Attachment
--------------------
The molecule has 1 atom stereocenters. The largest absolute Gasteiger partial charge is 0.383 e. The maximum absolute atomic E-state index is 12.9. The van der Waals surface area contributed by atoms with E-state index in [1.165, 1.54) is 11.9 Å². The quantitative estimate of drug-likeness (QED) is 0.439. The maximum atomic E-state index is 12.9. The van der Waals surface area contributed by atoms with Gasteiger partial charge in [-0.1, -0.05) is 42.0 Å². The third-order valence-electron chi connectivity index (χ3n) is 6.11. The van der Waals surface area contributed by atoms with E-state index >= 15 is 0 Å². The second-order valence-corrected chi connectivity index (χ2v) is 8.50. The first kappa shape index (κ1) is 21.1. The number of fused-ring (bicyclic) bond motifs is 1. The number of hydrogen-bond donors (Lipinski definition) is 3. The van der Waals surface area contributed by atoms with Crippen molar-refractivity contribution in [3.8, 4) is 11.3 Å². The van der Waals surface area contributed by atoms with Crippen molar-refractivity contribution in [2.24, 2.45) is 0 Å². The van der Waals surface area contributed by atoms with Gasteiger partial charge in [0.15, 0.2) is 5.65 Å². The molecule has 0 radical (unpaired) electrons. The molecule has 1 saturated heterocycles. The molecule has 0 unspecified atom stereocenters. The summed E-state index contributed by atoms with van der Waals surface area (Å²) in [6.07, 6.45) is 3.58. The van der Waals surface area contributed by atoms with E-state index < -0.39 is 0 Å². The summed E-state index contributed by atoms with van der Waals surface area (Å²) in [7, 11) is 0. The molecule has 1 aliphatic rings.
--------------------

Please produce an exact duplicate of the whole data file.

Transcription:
The molecule has 1 atom stereocenters. The largest absolute Gasteiger partial charge is 0.383 e. The maximum absolute atomic E-state index is 12.9. The van der Waals surface area contributed by atoms with E-state index in [1.165, 1.54) is 11.9 Å². The quantitative estimate of drug-likeness (QED) is 0.439. The maximum atomic E-state index is 12.9. The van der Waals surface area contributed by atoms with Gasteiger partial charge in [-0.1, -0.05) is 42.0 Å². The third-order valence-electron chi connectivity index (χ3n) is 6.11. The van der Waals surface area contributed by atoms with E-state index >= 15 is 0 Å². The second-order valence-corrected chi connectivity index (χ2v) is 8.50. The first kappa shape index (κ1) is 21.1. The number of fused-ring (bicyclic) bond motifs is 1. The number of hydrogen-bond donors (Lipinski definition) is 3. The van der Waals surface area contributed by atoms with Crippen molar-refractivity contribution in [3.8, 4) is 11.3 Å². The van der Waals surface area contributed by atoms with Crippen molar-refractivity contribution in [2.24, 2.45) is 0 Å². The van der Waals surface area contributed by atoms with Gasteiger partial charge in [0.15, 0.2) is 5.65 Å². The molecule has 0 radical (unpaired) electrons. The molecule has 1 saturated heterocycles. The molecule has 0 unspecified atom stereocenters. The summed E-state index contributed by atoms with van der Waals surface area (Å²) in [6.07, 6.45) is 3.58. The van der Waals surface area contributed by atoms with E-state index < -0.39 is 0 Å². The summed E-state index contributed by atoms with van der Waals surface area (Å²) in [7, 11) is 0. The molecule has 1 aliphatic rings.